I loved this blog post. Very interesting to see things from the perspective of a paramedic.

We’ve all seen blue lights and wondered where they were headed. I am always relieved they’re not for anyone I know and love, but they are certainly on their way to help someone’s loved ones.

I hope to God that the day they are needed by mr or my loved ones, that people will be just as good spirited and help the ambulance on its way.


Protected for break

I’ve recently completed three weeks of emergency driving training with my ambulance service to allow me to drive their vehicles using lights, sirens, and appropriately judged and justified ‘exemptions’.  It was tricky. A bit like spinning a lot of fine china while patting your head, rubbing your stomach and counting backwards in Russian. The stakes are very high – no job if you fail it and the potential for damaging many thousands of pounds worth of equipment, property and of course people if you make a mistake.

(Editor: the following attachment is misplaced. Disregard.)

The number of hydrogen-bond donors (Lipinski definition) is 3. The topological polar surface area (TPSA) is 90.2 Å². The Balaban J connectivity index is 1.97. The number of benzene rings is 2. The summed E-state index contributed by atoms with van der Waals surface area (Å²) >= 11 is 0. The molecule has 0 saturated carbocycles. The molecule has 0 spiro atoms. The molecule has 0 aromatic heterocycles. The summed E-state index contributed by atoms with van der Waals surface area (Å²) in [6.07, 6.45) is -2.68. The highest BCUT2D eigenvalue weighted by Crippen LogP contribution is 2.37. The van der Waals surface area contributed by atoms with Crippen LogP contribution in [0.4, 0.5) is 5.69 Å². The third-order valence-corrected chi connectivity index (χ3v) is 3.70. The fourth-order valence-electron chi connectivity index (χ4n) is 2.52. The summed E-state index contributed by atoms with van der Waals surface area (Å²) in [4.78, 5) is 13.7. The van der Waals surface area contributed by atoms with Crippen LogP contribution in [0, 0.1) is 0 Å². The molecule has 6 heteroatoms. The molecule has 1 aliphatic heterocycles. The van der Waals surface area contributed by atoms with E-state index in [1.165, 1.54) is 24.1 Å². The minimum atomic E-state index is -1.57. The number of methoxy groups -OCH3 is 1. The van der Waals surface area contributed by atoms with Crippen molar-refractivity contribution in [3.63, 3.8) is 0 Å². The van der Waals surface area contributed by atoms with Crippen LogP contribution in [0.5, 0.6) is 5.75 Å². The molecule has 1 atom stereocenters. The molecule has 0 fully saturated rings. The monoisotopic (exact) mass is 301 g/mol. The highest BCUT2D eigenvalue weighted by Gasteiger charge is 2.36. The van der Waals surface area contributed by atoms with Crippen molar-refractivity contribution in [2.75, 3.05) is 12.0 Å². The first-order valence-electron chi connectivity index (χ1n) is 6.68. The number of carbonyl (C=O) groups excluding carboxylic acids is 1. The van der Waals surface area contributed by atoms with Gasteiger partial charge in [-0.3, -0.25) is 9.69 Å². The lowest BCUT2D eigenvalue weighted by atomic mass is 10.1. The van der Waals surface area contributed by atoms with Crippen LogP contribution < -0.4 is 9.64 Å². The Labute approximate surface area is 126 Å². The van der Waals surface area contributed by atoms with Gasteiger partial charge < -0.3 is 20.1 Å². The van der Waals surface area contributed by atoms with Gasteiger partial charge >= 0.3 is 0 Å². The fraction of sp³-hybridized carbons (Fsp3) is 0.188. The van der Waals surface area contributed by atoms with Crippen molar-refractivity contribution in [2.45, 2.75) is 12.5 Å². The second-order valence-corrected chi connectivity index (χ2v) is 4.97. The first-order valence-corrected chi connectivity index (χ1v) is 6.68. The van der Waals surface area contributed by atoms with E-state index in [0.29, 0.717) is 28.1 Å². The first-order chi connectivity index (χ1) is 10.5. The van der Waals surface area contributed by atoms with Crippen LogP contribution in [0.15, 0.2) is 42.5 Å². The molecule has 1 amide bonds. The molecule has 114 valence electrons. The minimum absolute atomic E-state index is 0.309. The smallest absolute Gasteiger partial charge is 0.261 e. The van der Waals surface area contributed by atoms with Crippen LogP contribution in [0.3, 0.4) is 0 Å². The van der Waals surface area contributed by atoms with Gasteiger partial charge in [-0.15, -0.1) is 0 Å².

As you can imagine, it’s quite nerve-racking for the shiny new driver of the ambulance. However, it’s fairly tense for everyone else on the road too.  Our sirens are loud and if you could see a Nissan Micra jump, clutch its hand to its chest and say ‘holy crap’ then you would. Repeatedly.  Emergency drivers are generally confident drivers (or become so after…

View original post 267 more words


Leave a Reply

Fill in your details below or click an icon to log in: Logo

You are commenting using your account. Log Out /  Change )

Google+ photo

You are commenting using your Google+ account. Log Out /  Change )

Twitter picture

You are commenting using your Twitter account. Log Out /  Change )

Facebook photo

You are commenting using your Facebook account. Log Out /  Change )


Connecting to %s